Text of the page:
MP Patrick Gorman Speaks on Sky News Politics Now

Assistant Minister to the Prime Minister, Assistant Minister for the Public Service

TRUDY MCINTOSH, CO-HOST: That is the now Prime Minister's view on the old Governor-General's pay rise. We will bring in the Assistant Minister to the Prime Minister Patrick Gorman, Pat, what's wrong with what Anthony Albanese said, there's so much more than what the average worker would be getting a minimum wage increase?

PATRICK GORMAN, ASSISTANT MINISTER TO THE PRIME MINISTER AND ASSISTANT MINISTER FOR THE PUBLIC SERVICE:Like everyone in the government, I am pleased that 2.6 million workers who are on those minimum wage and award wages will get a pay increase because of the decision of fair work on the first of July. They will also get a tax cut. When it comes to what we are doing for the Governor-General's salary, I think it's important that your viewers know that this is a constitutional requirement. Section three of the Constitution requires the Parliament set the salary for the Governor-General, and it can't be changed during the term of the Governor-General. The comparator that we have used is to make it as close as possible to the Chief Justice of the High Court, the leading law officer of the land, obviously we then have the Governor-General who represents the King. It is the right thing to do to make sure that we set that salary as it has been set before. When you look at other examples, you mentioned, the unveiling of the portrait of the current Governor-General David Hurley, wonderful portrait. He's done an outstanding job serving the nation, but he was in receipt of a military pension. So he had requested in 2019, that the pay be adjusted to recognise that but at the same amount of money in effect.

MCINTOSH: Did Sam Mostyn request that this amount go to that rate, or this is where the government's decided it goes?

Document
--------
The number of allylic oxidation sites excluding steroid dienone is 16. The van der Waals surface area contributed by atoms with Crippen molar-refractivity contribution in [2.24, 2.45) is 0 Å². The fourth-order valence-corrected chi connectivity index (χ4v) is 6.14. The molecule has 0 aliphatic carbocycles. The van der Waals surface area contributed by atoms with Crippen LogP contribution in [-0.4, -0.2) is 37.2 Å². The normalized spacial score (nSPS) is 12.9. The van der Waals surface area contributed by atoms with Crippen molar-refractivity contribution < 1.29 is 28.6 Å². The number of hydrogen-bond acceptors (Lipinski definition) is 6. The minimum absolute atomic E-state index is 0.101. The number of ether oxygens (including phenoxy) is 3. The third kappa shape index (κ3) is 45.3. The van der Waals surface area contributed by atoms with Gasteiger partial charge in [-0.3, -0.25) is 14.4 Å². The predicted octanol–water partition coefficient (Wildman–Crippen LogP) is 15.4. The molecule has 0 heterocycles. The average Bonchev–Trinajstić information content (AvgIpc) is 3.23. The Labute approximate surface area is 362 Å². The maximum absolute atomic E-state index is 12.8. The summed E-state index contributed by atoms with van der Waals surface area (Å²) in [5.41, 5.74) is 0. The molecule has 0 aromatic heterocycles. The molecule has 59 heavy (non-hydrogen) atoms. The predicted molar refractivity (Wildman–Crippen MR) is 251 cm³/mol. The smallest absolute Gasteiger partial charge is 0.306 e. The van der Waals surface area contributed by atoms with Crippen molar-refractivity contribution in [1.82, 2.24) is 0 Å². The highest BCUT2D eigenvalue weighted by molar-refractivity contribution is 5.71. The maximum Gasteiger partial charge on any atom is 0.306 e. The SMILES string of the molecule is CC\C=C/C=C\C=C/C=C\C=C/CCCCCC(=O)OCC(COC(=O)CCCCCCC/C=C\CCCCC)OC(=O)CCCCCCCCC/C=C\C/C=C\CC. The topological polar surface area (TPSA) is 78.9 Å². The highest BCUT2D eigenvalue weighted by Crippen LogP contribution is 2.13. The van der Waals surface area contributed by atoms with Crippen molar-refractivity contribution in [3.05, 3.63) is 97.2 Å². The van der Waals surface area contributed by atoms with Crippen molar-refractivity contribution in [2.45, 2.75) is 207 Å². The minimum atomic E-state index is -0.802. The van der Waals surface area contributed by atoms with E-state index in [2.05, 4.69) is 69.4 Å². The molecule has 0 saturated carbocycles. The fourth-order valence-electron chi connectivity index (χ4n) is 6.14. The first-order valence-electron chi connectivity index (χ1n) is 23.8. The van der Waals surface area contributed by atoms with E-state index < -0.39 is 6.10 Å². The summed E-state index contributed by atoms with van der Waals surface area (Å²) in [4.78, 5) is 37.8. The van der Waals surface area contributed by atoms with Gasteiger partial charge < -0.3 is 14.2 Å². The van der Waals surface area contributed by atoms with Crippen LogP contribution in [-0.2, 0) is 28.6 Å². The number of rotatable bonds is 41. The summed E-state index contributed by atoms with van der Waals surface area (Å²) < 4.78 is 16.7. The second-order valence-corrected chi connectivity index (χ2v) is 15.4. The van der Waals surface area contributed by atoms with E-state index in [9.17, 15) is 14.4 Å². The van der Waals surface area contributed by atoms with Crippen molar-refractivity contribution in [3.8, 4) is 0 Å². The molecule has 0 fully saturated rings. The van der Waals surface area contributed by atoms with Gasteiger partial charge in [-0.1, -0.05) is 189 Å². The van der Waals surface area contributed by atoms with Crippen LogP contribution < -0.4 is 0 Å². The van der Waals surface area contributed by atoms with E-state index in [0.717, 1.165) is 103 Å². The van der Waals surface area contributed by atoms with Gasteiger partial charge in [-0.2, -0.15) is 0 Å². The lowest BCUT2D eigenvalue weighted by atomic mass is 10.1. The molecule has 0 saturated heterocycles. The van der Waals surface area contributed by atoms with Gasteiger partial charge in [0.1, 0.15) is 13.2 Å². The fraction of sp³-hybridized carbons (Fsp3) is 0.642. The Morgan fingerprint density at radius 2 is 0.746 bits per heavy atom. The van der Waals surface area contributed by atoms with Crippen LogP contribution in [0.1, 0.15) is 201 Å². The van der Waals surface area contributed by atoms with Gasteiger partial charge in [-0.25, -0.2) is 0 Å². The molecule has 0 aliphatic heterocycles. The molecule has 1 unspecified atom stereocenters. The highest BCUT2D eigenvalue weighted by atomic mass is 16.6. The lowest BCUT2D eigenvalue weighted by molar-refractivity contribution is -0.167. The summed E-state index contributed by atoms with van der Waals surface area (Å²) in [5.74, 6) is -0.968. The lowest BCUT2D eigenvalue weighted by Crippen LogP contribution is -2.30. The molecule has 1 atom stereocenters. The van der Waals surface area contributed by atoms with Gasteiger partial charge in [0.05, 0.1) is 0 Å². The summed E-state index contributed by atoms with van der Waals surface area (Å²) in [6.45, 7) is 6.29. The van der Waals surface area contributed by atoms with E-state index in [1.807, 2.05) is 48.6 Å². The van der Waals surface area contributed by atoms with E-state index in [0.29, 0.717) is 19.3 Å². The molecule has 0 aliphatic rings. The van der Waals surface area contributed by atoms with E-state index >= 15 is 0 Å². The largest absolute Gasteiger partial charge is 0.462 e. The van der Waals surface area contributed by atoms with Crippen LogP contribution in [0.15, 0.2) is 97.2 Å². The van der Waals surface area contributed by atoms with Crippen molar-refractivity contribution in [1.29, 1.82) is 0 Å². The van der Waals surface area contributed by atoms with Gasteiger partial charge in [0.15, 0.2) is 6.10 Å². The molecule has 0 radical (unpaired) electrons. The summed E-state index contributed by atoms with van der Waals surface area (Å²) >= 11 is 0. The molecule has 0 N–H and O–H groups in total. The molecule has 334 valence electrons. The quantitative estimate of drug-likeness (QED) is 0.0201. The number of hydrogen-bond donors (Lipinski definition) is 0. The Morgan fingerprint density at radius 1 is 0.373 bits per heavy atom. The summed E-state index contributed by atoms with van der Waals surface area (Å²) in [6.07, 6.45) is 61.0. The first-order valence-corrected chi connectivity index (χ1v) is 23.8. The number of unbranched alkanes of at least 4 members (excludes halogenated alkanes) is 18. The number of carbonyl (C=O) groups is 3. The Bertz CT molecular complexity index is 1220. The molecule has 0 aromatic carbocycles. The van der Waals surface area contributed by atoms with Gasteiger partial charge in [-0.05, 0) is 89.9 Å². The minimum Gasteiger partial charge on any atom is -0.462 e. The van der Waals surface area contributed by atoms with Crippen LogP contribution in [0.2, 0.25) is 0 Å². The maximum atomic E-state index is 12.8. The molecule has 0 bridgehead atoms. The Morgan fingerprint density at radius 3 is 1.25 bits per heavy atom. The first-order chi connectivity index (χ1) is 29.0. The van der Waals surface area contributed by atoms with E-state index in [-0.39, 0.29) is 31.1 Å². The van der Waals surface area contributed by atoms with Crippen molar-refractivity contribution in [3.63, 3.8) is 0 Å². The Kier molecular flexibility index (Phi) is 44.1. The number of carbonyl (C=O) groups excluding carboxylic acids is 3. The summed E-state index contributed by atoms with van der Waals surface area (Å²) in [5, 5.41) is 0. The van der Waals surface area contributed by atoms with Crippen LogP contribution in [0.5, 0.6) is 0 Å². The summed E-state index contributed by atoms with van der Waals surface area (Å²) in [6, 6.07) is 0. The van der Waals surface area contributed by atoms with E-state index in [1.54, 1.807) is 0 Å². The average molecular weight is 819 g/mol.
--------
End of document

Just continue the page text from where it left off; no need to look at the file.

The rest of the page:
GORMAN: We have used the same comparator that has been used for a number of years. That is the comparator of the Chief Justice of the High Court. That's a figure that's not chosen by government, the Chief Justice's salary, that figure is chosen by the remuneration tribunal, which is a statutory body independent of government.

MCINTOSH: Does it pass the pub test though? Someone sitting at home, say they are on the minimum wage, they get 3.75 per cent on July 1, Sam Mostyn gets 43 per cent more than her predecessor.

GORMAN: Yeah, I think your viewers - even if they don't find that this is something they might have come to the conclusion of themselves - they would respect that what the government's doing with this legislation is meeting our constitutional requirements, and also being consistent with past practice.

ANDREW CLENNELL, CO-HOST: You won't be getting dismissed in a hurry with that sort of pay rise, will you?

GORMAN: Is that a reference to the dismissal? Or another -

CLENNELL: - No look it is an interesting scenario because she gets a massive pay rise. I know what you're saying about it being commensurate with previous Governors-General. If we end up in a hung parliament situation, she'll be called upon to give someone confidence, I imagine. I just, I do wonder how you would feel about the Coalition opposing this pay rise if that were to occur?

GORMAN: I read the speech that was given by the former Assistant Minister to the Prime Minister when the last pay bill was introduced in 2019, as has been done by governments for many years. The arguments that are outlined in that bill are exactly the same as the arguments that I outlined in introducing this bill today. I would hope that we are above day to day politics on something such as this. I would also hope that Members of Parliament recognise they have a constitutional obligation to set the salary for the Governor-General. That is an obligation that we all take on board and those settings have been in place for 123 years.